The Consumer Financial Protection Bureau has denied a trade group's request for a document detailing internal agency discussions about pricing limits for Honda's partnering dealers. The National Automobile Dealers Association had filed a Freedom of Information Act request for an internal memorandum dealing with how the CFPB negotiated a proposed settlement with American Honda Finance Corp. The memo — obtained and reported on by American Banker last month — discussed the company's agreeing to lower a cap under which dealers can boost interest rates. A lower cap ultimately was part of the July 14 settlement, which addressed allegations that Honda's partnering dealerships discriminated against minorities.

But the NADA on Monday announced the agency had declined to release the document publicly, prompting concerns by the dealer group that the agency is not being fully transparent about its process. "The CFPB's response only suggests that they have even more to hide than first thought," NADA President Peter Welch said in a press release. According to the memo obtained by American Banker, CFPB officials said that American Honda's agreeing to lower the price discretion for dealers would lower the risk of disparities in loan rates between minority borrowers and white borrowers.

"The significant limitation of dealer discretion, which in turn reduces fair lending risk, is one of the goals we have been seeking with respect to the indirect auto matters, and this settlement proposal attains that goal," Jeffrey S. Morrow, Jane M.E. Peterson and Rebecca J.K. Gelfond, who work in the CFPB's office of fair lending and equal opportunity, wrote in the June 16 memo to CFPB Director Richard Cordray laying out the terms of the proposed deal.

NADA said the statement reveals the CFPB is "seeking to exercise jurisdiction over auto dealers" by controlling the price discretion of indirect auto lenders even though the agency has no direct supervision authority over dealerships. Lawmakers have also raised question about how the CFPB has targeted indirect auto lenders. A House bill due to be considered by the Financial Services Committee on Tuesday would invalidate a March 2013 bulletin the bureau released with compliance guidelines for indirect car lenders.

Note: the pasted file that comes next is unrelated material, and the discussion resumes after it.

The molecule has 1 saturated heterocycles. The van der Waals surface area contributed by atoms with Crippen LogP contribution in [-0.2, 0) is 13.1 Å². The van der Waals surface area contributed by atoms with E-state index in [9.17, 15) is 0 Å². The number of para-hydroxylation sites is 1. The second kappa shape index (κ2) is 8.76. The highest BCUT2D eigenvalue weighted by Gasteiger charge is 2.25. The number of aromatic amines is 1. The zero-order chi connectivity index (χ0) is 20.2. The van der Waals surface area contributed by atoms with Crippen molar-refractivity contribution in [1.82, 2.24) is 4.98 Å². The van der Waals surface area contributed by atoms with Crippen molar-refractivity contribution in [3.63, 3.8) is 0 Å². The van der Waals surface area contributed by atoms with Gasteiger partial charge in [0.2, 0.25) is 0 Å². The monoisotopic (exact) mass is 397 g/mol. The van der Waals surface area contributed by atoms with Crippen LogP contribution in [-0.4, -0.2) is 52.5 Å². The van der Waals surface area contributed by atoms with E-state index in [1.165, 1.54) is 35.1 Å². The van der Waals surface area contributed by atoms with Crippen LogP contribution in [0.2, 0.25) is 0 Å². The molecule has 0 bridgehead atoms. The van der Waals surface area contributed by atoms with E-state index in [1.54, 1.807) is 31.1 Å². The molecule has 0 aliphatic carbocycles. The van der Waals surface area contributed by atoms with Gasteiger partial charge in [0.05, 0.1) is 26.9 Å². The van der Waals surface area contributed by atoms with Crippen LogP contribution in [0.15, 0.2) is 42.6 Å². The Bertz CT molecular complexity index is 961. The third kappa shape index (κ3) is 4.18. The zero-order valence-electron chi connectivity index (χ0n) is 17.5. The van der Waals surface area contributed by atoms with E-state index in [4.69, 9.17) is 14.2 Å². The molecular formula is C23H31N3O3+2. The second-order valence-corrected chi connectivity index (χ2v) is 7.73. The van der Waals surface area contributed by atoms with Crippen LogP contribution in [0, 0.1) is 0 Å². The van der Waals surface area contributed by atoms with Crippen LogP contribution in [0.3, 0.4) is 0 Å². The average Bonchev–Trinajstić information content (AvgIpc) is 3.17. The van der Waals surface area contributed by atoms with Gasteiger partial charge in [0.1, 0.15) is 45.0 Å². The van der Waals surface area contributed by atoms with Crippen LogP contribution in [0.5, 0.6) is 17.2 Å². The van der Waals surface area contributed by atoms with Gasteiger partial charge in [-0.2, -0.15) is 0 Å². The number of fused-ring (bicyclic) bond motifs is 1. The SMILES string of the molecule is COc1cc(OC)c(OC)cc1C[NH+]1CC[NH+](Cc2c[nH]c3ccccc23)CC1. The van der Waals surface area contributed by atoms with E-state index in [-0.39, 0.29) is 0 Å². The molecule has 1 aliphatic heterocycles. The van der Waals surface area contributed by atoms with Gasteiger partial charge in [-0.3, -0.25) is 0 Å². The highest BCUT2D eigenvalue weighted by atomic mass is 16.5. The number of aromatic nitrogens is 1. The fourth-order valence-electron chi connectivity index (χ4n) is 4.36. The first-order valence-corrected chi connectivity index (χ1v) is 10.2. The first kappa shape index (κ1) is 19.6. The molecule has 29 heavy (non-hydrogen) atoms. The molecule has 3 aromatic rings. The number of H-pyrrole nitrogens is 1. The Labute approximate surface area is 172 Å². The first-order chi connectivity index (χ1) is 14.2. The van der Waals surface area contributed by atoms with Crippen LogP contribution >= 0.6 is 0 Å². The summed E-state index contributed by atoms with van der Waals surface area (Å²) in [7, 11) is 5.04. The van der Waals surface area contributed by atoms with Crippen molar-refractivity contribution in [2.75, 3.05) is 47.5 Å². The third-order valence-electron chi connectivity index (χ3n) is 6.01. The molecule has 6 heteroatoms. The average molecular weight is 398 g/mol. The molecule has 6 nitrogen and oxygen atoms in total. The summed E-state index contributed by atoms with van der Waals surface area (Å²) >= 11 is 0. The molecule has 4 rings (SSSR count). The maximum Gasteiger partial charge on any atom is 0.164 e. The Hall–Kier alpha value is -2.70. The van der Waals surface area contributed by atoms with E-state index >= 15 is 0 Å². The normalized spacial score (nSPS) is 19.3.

"The CFPB appears to be way outside the swim lane Congress authorized it to swim in and an increasing number of Democrats and Republicans are justifiably concerned about the agency's secrecy and its actions," Welch said. The $24 million proposed settlement, which the CFPB announced along with the Department of Justice, included the same lower price caps mentioned in the memo. But in response to NADA's July 13 FOIA request, the bureau said the document was "privileged," the group said.

"Ultimately, both the [House's proposal] and NADA's FOIA request are about ensuring government transparency and accountability on behalf of consumers, who simply can't afford to be denied millions of dollars in potential savings without having a say in the matter," Welch said.

A CFPB spokesman said the agency has no further comment about its response to NADA's request.